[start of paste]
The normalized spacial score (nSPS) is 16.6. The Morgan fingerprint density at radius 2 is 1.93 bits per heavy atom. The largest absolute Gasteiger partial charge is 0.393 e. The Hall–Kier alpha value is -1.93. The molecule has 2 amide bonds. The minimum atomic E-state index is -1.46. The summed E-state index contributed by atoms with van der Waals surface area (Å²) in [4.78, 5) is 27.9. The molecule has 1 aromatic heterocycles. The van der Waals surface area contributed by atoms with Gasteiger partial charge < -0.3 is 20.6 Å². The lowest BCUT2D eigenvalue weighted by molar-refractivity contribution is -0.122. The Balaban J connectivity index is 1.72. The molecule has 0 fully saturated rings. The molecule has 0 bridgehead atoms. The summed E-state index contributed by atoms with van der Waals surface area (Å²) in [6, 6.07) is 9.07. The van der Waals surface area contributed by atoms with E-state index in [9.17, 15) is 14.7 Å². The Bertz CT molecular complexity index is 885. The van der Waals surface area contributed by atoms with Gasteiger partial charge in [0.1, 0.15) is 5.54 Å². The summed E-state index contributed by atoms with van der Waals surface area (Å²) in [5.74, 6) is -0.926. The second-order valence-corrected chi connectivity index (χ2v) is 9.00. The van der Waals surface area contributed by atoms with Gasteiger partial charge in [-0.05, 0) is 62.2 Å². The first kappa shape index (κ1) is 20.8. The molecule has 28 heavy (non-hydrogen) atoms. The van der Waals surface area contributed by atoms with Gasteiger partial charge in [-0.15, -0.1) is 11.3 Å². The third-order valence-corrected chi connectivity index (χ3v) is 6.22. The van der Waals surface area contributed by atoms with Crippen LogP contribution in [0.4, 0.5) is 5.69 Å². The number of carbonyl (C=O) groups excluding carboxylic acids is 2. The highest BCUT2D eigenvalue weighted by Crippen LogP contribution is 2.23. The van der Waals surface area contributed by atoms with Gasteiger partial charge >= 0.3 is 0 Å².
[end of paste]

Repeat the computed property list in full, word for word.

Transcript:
The normalized spacial score (nSPS) is 16.6. The Morgan fingerprint density at radius 2 is 1.93 bits per heavy atom. The largest absolute Gasteiger partial charge is 0.393 e. The Hall–Kier alpha value is -1.93. The molecule has 2 amide bonds. The minimum atomic E-state index is -1.46. The summed E-state index contributed by atoms with van der Waals surface area (Å²) in [4.78, 5) is 27.9. The molecule has 1 aromatic heterocycles. The van der Waals surface area contributed by atoms with Gasteiger partial charge < -0.3 is 20.6 Å². The lowest BCUT2D eigenvalue weighted by molar-refractivity contribution is -0.122. The Balaban J connectivity index is 1.72. The molecule has 0 fully saturated rings. The molecule has 0 bridgehead atoms. The summed E-state index contributed by atoms with van der Waals surface area (Å²) in [6, 6.07) is 9.07. The van der Waals surface area contributed by atoms with E-state index in [9.17, 15) is 14.7 Å². The Bertz CT molecular complexity index is 885. The van der Waals surface area contributed by atoms with Gasteiger partial charge in [0.1, 0.15) is 5.54 Å². The summed E-state index contributed by atoms with van der Waals surface area (Å²) in [5.74, 6) is -0.926. The second-order valence-corrected chi connectivity index (χ2v) is 9.00. The van der Waals surface area contributed by atoms with Gasteiger partial charge in [-0.05, 0) is 62.2 Å². The first kappa shape index (κ1) is 20.8. The molecule has 28 heavy (non-hydrogen) atoms. The van der Waals surface area contributed by atoms with Gasteiger partial charge in [-0.15, -0.1) is 11.3 Å². The third-order valence-corrected chi connectivity index (χ3v) is 6.22. The van der Waals surface area contributed by atoms with Crippen LogP contribution in [0.4, 0.5) is 5.69 Å². The number of carbonyl (C=O) groups excluding carboxylic acids is 2. The highest BCUT2D eigenvalue weighted by Crippen LogP contribution is 2.23. The van der Waals surface area contributed by atoms with Gasteiger partial charge >= 0.3 is 0 Å².